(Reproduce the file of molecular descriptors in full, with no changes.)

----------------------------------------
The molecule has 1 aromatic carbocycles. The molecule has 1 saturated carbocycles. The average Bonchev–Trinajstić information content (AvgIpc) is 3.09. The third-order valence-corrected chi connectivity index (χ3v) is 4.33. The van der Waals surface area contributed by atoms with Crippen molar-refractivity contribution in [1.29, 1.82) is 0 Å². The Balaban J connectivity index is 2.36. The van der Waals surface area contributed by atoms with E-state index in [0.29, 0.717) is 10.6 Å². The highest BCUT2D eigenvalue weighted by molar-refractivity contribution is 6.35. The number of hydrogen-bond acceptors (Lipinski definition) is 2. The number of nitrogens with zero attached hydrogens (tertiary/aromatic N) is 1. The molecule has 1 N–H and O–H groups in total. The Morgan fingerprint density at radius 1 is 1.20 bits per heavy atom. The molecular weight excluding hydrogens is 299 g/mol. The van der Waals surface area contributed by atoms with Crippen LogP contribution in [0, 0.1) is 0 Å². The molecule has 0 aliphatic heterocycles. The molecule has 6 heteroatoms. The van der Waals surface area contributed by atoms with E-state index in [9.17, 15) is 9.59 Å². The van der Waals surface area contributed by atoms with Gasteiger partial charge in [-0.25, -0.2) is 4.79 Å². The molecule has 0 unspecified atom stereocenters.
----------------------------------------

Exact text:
The molecule has 1 aromatic carbocycles. The molecule has 1 saturated carbocycles. The average Bonchev–Trinajstić information content (AvgIpc) is 3.09. The third-order valence-corrected chi connectivity index (χ3v) is 4.33. The van der Waals surface area contributed by atoms with Crippen molar-refractivity contribution in [1.29, 1.82) is 0 Å². The Balaban J connectivity index is 2.36. The van der Waals surface area contributed by atoms with E-state index in [0.29, 0.717) is 10.6 Å². The highest BCUT2D eigenvalue weighted by molar-refractivity contribution is 6.35. The number of hydrogen-bond acceptors (Lipinski definition) is 2. The number of nitrogens with zero attached hydrogens (tertiary/aromatic N) is 1. The molecule has 1 N–H and O–H groups in total. The Morgan fingerprint density at radius 1 is 1.20 bits per heavy atom. The molecular weight excluding hydrogens is 299 g/mol. The van der Waals surface area contributed by atoms with Crippen LogP contribution in [0, 0.1) is 0 Å². The molecule has 0 aliphatic heterocycles. The molecule has 6 heteroatoms. The van der Waals surface area contributed by atoms with E-state index in [9.17, 15) is 9.59 Å². The van der Waals surface area contributed by atoms with Gasteiger partial charge in [-0.25, -0.2) is 4.79 Å². The molecule has 0 unspecified atom stereocenters.